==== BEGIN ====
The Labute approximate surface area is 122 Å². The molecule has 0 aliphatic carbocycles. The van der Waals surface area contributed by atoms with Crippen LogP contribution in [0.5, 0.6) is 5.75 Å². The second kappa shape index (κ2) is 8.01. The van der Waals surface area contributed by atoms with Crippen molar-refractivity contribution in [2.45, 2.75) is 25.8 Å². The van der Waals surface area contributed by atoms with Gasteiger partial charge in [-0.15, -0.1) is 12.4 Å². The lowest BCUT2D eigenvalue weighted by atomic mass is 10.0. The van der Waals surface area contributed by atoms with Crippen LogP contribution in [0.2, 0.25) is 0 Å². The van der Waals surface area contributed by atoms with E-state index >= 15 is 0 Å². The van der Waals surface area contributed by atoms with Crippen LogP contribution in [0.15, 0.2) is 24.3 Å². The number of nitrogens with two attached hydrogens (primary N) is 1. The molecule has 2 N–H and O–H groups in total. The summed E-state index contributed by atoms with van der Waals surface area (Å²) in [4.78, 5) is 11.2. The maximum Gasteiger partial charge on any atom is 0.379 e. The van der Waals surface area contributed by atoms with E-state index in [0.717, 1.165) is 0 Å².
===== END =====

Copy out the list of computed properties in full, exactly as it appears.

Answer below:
The Labute approximate surface area is 122 Å². The molecule has 0 aliphatic carbocycles. The van der Waals surface area contributed by atoms with Crippen LogP contribution in [0.5, 0.6) is 5.75 Å². The second kappa shape index (κ2) is 8.01. The van der Waals surface area contributed by atoms with Crippen molar-refractivity contribution in [2.45, 2.75) is 25.8 Å². The van der Waals surface area contributed by atoms with Gasteiger partial charge in [-0.15, -0.1) is 12.4 Å². The lowest BCUT2D eigenvalue weighted by atomic mass is 10.0. The van der Waals surface area contributed by atoms with Crippen LogP contribution in [0.2, 0.25) is 0 Å². The van der Waals surface area contributed by atoms with E-state index >= 15 is 0 Å². The van der Waals surface area contributed by atoms with Crippen LogP contribution in [0.15, 0.2) is 24.3 Å². The number of nitrogens with two attached hydrogens (primary N) is 1. The molecule has 2 N–H and O–H groups in total. The summed E-state index contributed by atoms with van der Waals surface area (Å²) in [4.78, 5) is 11.2. The maximum Gasteiger partial charge on any atom is 0.379 e. The van der Waals surface area contributed by atoms with E-state index in [0.717, 1.165) is 0 Å².